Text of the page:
What's That Bug? does not endorse extermination

Subject:  Unknown “insect” under water
Geographic location of the bug:  Madison county Kentucky USA
Date: 04/05/2019
Time: 01:50 PM EDT
Your letter to the bugman:  Found these in a communications manhole. They seem to have 6 legs per side for a total of 12.
How you want your letter signed:  Ian


Dear Ian,
These are sure puzzling creatures, and we cannot devote the time we would like to their identification at this moment.  We are posting your images and we hope to hear from our readers while we do additional research.  Are you able to provide any information on their size?



Update:  We suspected these were Crustaceans.  We wrote to Eric Eaton who wrote back “Some kind of amphipod, not sure beyond that as they are not insects nor arachnids.”  In researching Freshwater Isopods, we found these image of a cave dwelling Isopod on Encyclopedia of Arkansas, and since there are numerous caves in Kentucky, we speculated that it would be easy for some cave species to survive in a sewer.

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What's That Bug? does not endorse extermination
Location: Madison County, Kentucky

5 Responses to Isopods found in Manhole in Kentucky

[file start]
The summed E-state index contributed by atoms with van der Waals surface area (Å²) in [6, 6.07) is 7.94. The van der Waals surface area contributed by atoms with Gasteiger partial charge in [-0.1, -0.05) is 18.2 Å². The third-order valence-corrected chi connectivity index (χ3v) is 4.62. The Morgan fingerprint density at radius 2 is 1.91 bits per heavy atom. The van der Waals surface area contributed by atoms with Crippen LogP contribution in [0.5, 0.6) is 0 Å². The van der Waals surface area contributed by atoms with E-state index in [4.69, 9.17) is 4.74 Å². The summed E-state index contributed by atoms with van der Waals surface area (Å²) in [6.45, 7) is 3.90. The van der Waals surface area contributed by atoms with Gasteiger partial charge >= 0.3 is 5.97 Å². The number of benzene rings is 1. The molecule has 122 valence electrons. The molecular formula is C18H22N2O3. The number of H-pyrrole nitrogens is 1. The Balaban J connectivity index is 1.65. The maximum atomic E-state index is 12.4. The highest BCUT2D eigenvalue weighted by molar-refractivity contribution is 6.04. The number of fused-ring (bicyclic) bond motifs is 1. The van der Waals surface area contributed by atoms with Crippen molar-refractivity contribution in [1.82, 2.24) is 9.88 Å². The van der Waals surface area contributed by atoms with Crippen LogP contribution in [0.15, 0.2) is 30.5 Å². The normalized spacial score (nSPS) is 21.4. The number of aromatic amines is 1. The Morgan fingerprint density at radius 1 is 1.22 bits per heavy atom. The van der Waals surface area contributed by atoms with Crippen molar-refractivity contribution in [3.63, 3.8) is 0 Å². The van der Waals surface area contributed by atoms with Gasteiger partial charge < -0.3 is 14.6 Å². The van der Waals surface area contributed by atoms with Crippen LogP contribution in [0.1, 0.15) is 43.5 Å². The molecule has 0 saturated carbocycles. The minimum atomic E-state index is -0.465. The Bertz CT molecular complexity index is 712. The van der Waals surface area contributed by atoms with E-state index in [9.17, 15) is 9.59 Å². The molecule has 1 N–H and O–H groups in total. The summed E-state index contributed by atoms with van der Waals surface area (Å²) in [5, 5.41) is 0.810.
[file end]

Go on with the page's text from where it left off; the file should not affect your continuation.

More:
1. Jim Harrison says:

    This is probably a crazy suggestion, but when I saw the pictures I was reminded of an obscure crustacean group, the ramipedia. Ramipedes are colorless, multi-legged cave dwellers and Madison county is karst country. Unfortunately, known species occur in saline, ocean-adjacent caves in the Caribbean, Azores, and Western Australia. I only know about ’em because I’m interested in phylogeny, and ramipedes have been suggested as the sister group to hexapods (= insects + springtails and protura.) The other possibility that occurred to me was some odd-ball kind of fairy shrimp.

  2. Grant says:

    Superficicially it looks like a centipede. And then the more I look the more everything still adds up to a centipede.
    I wanna believe in aquatic centipedes I really do. Clear colouring, no notable eyes, wet environment obviously a native cave dweller. Found nothing online relevant.

  3. Black Zarak says:

    After some Googling, they look to be groundwater isopods?

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